By Gleb Garanich and Natalia Zinets
MARIUPOL/LVIV, Ukraine (Reuters) - Ukrainian President Volodymyr Zelensky pushed for further talks with Russia as Moscow signalled it was scaling back its ambitions to focus on territory claimed by Russian-backed separatists in the east after attacks elsewhere stalled.
In an announcement on Friday appearing to indicate more limited goals, the Russian Defence Ministry said a first phase of its operation was mostly complete and it would now focus on the Donbas region bordering Russia, which has pro-Moscow separatist enclaves.
"The combat potential of the Armed Forces of Ukraine has been considerably reduced, which ... makes it possible to focus our core efforts on achieving the main goal, the liberation of Donbas," said Sergei Rudskoi, head of the Russian General Staff's Main Operational Directorate.
Breakaway Russian-backed forces have been fighting Ukrainian forces in Donbas and the adjoining Luhansk region since 2014. They declared independence with Moscow's blessing -- but not recognized by the West -- not long before the February 24 invasion.
Reframing Russia's goals may make it easier for President Vladimir Putin to claim a face-saving victory, military analysts said.
Moscow had said the goals for what it calls its "special operation" include demilitarising and "denazifying" its neighbor. Western officials dismiss this as a baseless pretext for a war they say is aimed at toppling Zelensky's government.
Weeks of on-and-off peace talks have failed to make significant progress. In a video address late Friday, Zelensky said his troops' resistance had dealt Russia "powerful blows".
"Our defenders are leading the Russian leadership to a simple and logical idea: we must talk, talk meaningfully, urgently, and fairly," Zelensky said.
Facing stiff resistance, Russian troops have failed to capture and hold any major city in the month since invading Ukraine. Instead, they have bombarded cities, laid waste to urban areas and driven a quarter of Ukraine's 44 million people from their homes.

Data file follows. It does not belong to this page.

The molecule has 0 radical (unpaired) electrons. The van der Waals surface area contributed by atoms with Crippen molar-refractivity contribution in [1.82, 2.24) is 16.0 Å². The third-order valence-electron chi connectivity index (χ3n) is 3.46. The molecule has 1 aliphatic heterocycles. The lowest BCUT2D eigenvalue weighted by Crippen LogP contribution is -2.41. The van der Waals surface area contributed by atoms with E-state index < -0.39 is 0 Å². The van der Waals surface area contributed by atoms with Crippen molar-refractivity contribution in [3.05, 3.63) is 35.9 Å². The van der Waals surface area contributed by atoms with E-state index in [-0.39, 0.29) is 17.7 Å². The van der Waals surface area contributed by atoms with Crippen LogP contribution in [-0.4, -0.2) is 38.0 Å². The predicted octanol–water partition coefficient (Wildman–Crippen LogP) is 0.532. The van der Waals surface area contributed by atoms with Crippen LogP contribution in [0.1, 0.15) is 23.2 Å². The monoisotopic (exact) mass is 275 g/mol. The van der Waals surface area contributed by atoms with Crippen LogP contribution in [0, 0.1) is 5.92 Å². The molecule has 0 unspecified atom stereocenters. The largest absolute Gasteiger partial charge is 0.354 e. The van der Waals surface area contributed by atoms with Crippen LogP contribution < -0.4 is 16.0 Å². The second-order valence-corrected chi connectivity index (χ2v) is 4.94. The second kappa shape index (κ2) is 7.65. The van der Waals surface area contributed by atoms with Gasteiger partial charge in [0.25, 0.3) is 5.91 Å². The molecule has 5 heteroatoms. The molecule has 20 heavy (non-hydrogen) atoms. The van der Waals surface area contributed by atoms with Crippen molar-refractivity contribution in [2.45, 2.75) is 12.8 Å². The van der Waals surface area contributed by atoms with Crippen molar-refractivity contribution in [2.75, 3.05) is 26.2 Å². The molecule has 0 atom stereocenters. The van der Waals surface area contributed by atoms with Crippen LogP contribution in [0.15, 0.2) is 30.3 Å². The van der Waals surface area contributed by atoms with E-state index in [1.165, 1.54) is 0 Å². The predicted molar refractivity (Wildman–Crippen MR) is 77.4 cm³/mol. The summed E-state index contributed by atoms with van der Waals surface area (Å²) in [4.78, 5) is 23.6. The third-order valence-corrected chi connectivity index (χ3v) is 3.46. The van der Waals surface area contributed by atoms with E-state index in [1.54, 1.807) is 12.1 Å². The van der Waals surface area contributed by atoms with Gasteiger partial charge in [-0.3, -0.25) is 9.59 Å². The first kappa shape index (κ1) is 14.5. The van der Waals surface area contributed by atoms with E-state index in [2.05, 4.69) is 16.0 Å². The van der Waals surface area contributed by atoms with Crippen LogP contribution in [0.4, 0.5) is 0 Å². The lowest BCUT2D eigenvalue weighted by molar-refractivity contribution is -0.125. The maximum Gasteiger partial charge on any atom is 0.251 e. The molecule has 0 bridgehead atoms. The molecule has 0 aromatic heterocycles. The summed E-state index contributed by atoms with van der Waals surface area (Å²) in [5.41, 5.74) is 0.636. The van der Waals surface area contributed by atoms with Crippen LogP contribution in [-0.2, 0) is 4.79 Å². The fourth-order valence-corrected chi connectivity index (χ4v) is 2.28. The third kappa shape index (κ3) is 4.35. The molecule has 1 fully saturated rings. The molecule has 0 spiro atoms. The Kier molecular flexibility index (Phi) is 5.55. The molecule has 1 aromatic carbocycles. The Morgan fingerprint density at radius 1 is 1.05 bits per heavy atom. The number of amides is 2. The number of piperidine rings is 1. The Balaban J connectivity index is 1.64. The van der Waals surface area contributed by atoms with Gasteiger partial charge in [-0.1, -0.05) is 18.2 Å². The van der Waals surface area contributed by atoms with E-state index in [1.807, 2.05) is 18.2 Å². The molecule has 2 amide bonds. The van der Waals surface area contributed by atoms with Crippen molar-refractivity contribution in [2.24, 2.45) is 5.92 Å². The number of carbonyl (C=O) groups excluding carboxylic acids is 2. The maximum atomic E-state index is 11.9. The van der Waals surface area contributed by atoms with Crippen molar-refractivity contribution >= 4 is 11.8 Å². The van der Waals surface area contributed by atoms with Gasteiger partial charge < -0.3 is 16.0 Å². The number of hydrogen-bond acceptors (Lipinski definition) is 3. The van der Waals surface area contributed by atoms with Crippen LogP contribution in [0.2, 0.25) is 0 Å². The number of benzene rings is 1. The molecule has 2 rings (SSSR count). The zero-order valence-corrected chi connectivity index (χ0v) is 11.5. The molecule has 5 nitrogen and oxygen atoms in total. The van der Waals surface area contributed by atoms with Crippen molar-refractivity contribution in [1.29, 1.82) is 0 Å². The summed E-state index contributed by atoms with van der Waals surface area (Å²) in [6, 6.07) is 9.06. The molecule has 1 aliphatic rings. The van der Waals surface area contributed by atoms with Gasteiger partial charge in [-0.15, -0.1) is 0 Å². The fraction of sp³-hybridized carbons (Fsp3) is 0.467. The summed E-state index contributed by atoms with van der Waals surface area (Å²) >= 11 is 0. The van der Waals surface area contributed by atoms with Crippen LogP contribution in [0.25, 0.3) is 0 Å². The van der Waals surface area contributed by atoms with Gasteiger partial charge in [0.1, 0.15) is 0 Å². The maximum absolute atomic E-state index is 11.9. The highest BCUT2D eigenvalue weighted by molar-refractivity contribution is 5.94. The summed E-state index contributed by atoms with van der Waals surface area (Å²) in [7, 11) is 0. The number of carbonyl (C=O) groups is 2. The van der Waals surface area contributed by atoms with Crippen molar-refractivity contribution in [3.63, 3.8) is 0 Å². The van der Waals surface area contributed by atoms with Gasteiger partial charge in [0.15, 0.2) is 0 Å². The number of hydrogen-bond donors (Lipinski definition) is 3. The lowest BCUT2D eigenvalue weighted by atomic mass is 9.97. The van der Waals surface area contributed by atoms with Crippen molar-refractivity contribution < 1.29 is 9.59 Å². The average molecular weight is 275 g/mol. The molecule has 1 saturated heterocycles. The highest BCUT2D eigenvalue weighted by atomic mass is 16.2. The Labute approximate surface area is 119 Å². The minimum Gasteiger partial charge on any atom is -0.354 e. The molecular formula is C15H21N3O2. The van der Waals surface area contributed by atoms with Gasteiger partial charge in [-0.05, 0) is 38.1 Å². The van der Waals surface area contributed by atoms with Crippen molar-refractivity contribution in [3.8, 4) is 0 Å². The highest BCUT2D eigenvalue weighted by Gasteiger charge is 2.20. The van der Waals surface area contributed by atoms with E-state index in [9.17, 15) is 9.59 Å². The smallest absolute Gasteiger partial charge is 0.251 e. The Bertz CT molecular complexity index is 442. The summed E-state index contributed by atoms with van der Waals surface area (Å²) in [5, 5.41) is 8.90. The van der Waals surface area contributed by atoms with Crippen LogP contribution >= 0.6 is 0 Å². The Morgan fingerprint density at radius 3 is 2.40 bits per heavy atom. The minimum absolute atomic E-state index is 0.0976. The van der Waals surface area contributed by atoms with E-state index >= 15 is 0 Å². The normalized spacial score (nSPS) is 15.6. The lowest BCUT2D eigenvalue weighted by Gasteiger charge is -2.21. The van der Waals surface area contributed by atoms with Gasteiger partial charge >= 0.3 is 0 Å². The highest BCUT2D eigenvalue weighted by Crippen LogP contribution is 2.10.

More than 3.7 million of them have fled abroad, half to neighboring Poland in the west, where U.S. President Joe Biden met soldiers from the U.S. Army's 82nd Airborne Division bolstering the NATO alliance's eastern flank.
"Hundreds of thousands of people are being cut off from help by Russian forces and are besieged in places like Mariupol," Biden said. "It's like something out of a science fiction movie."
Footage from the southeastern port, home to 400,000 before the war, showed destroyed buildings, burnt out vehicles and shell-shocked survivors venturing out for water and provisions. Residents have buried victims in makeshift graves as the ground thaws.
Local officials, citing witness accounts, said they estimated 300 people were killed in the bombing of a theatre in Mariupol on March 16.
The city council had not previously provided a toll and made clear it was not possible to determine an exact figure after the incident. Russia has denied bombing the theatre or targeting civilians.
Counter-Attacks Around Kyiv
Battle lines near Kyiv have been frozen for weeks with two main Russian armored columns stuck northwest and east of the capital. A British intelligence report described a Ukrainian counteroffensive that had pushed Russians back in the east.
"Ukrainian counterattacks, and Russian forces falling back on overextended supply lines, have allowed Ukraine to reoccupy towns and defensive positions up to 35 km (22 miles) east of Kyiv," the report said.
Volodymyr Borysenko, mayor of Boryspol, an eastern suburb where Kyiv's main airport is located, said 20,000 civilians had evacuated the area, answering a call to clear out so Ukrainian troops could counterattack.
On the other main front outside Kyiv, to the capital's northwest, Ukrainian forces have been trying to encircle Russian troops in the suburbs of Irpin, Bucha and Hostomel, reduced to ruins by heavy fighting.
The cities of Chernihiv, Kharkiv and Sumy north and east of Kyiv have also endured devastating bombardment. Chernihiv was effectively surrounded by Russian forces, its governor said.
Britain said it would fund 2 million pounds ($2.6 million) worth of food supplies for areas encircled by Russian forces, following a request from the Ukrainian government.
The United Nations has confirmed 1,081 civilian deaths and 1,707 injuries in Ukraine since the invasion but says the real toll is likely higher.
Russia's defence ministry said 1,351 Russian soldiers had been killed and 3,825 wounded, the Interfax news agency reported. Ukraine says 15,000 Russian soldiers have died. Reuters could not independently verify the claims.
(Reporting by Reuters journalists in Mariupol and Bucha, Natalia Zinets and Maria Starkova in Lviv and Reuters bureaus worldwide; Writing by Lincoln Feast; Editing by William Mallard)